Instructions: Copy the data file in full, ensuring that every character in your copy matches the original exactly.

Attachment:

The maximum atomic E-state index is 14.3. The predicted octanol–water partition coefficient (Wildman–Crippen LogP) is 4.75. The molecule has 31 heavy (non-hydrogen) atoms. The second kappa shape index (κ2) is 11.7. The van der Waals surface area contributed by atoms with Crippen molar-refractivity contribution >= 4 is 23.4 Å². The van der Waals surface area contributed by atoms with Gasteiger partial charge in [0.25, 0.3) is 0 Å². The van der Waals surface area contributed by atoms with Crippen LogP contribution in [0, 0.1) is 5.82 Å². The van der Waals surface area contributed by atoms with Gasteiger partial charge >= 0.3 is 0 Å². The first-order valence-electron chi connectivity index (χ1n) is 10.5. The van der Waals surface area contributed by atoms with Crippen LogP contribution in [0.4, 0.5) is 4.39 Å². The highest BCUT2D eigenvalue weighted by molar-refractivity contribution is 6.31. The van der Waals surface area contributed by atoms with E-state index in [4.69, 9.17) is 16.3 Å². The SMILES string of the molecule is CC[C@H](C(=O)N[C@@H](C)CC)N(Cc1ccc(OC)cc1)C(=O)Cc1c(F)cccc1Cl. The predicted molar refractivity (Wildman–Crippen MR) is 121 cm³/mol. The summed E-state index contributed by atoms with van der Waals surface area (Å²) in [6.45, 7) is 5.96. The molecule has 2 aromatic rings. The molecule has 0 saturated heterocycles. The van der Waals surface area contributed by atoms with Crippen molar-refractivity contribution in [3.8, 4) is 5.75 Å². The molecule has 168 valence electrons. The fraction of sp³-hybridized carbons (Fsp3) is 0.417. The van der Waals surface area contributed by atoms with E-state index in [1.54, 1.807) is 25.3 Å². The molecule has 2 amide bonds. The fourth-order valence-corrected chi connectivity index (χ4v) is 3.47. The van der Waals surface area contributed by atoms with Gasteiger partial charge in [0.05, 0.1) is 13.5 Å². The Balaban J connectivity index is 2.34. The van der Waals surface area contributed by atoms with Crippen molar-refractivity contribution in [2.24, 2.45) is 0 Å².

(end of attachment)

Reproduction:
The maximum atomic E-state index is 14.3. The predicted octanol–water partition coefficient (Wildman–Crippen LogP) is 4.75. The molecule has 31 heavy (non-hydrogen) atoms. The second kappa shape index (κ2) is 11.7. The van der Waals surface area contributed by atoms with Crippen molar-refractivity contribution >= 4 is 23.4 Å². The van der Waals surface area contributed by atoms with Gasteiger partial charge in [0.25, 0.3) is 0 Å². The van der Waals surface area contributed by atoms with Crippen LogP contribution in [0, 0.1) is 5.82 Å². The van der Waals surface area contributed by atoms with Gasteiger partial charge >= 0.3 is 0 Å². The first-order valence-electron chi connectivity index (χ1n) is 10.5. The van der Waals surface area contributed by atoms with Crippen LogP contribution in [0.4, 0.5) is 4.39 Å². The highest BCUT2D eigenvalue weighted by molar-refractivity contribution is 6.31. The van der Waals surface area contributed by atoms with E-state index in [4.69, 9.17) is 16.3 Å². The SMILES string of the molecule is CC[C@H](C(=O)N[C@@H](C)CC)N(Cc1ccc(OC)cc1)C(=O)Cc1c(F)cccc1Cl. The predicted molar refractivity (Wildman–Crippen MR) is 121 cm³/mol. The summed E-state index contributed by atoms with van der Waals surface area (Å²) in [6.45, 7) is 5.96. The molecule has 2 aromatic rings. The molecule has 0 saturated heterocycles. The van der Waals surface area contributed by atoms with Crippen molar-refractivity contribution in [3.8, 4) is 5.75 Å². The molecule has 168 valence electrons. The fraction of sp³-hybridized carbons (Fsp3) is 0.417. The van der Waals surface area contributed by atoms with E-state index in [1.54, 1.807) is 25.3 Å². The molecule has 2 amide bonds. The fourth-order valence-corrected chi connectivity index (χ4v) is 3.47. The van der Waals surface area contributed by atoms with Gasteiger partial charge in [0.05, 0.1) is 13.5 Å². The Balaban J connectivity index is 2.34. The van der Waals surface area contributed by atoms with Crippen molar-refractivity contribution in [2.24, 2.45) is 0 Å².